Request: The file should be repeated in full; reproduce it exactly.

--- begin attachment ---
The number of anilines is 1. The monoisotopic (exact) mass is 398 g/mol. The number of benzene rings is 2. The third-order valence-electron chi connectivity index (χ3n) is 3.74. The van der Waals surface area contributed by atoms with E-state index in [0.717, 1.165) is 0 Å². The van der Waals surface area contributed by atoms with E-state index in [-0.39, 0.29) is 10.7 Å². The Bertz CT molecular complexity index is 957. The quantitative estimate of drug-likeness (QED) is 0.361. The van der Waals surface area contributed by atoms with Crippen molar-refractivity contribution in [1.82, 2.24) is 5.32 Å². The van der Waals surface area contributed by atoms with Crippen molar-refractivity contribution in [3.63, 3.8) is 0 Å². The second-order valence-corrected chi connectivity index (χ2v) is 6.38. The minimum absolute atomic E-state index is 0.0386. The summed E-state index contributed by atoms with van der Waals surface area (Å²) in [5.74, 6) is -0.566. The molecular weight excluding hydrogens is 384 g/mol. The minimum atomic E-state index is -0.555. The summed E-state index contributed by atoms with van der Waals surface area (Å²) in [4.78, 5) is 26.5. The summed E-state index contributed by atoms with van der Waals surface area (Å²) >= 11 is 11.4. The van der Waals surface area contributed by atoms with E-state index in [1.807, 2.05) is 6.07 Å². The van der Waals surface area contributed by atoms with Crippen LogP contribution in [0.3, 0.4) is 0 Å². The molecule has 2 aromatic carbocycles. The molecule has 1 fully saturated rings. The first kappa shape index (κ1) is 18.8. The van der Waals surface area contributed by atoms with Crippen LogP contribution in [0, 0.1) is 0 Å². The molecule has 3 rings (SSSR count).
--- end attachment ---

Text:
The number of anilines is 1. The monoisotopic (exact) mass is 398 g/mol. The number of benzene rings is 2. The third-order valence-electron chi connectivity index (χ3n) is 3.74. The van der Waals surface area contributed by atoms with E-state index in [0.717, 1.165) is 0 Å². The van der Waals surface area contributed by atoms with E-state index in [-0.39, 0.29) is 10.7 Å². The Bertz CT molecular complexity index is 957. The quantitative estimate of drug-likeness (QED) is 0.361. The van der Waals surface area contributed by atoms with Crippen molar-refractivity contribution in [1.82, 2.24) is 5.32 Å². The van der Waals surface area contributed by atoms with Crippen molar-refractivity contribution in [3.63, 3.8) is 0 Å². The second-order valence-corrected chi connectivity index (χ2v) is 6.38. The minimum absolute atomic E-state index is 0.0386. The summed E-state index contributed by atoms with van der Waals surface area (Å²) in [5.74, 6) is -0.566. The molecular weight excluding hydrogens is 384 g/mol. The minimum atomic E-state index is -0.555. The summed E-state index contributed by atoms with van der Waals surface area (Å²) in [4.78, 5) is 26.5. The summed E-state index contributed by atoms with van der Waals surface area (Å²) >= 11 is 11.4. The van der Waals surface area contributed by atoms with E-state index in [1.807, 2.05) is 6.07 Å². The van der Waals surface area contributed by atoms with Crippen LogP contribution in [0.3, 0.4) is 0 Å². The molecule has 2 aromatic carbocycles. The molecule has 1 fully saturated rings. The first kappa shape index (κ1) is 18.8. The van der Waals surface area contributed by atoms with Crippen LogP contribution in [0, 0.1) is 0 Å². The molecule has 3 rings (SSSR count).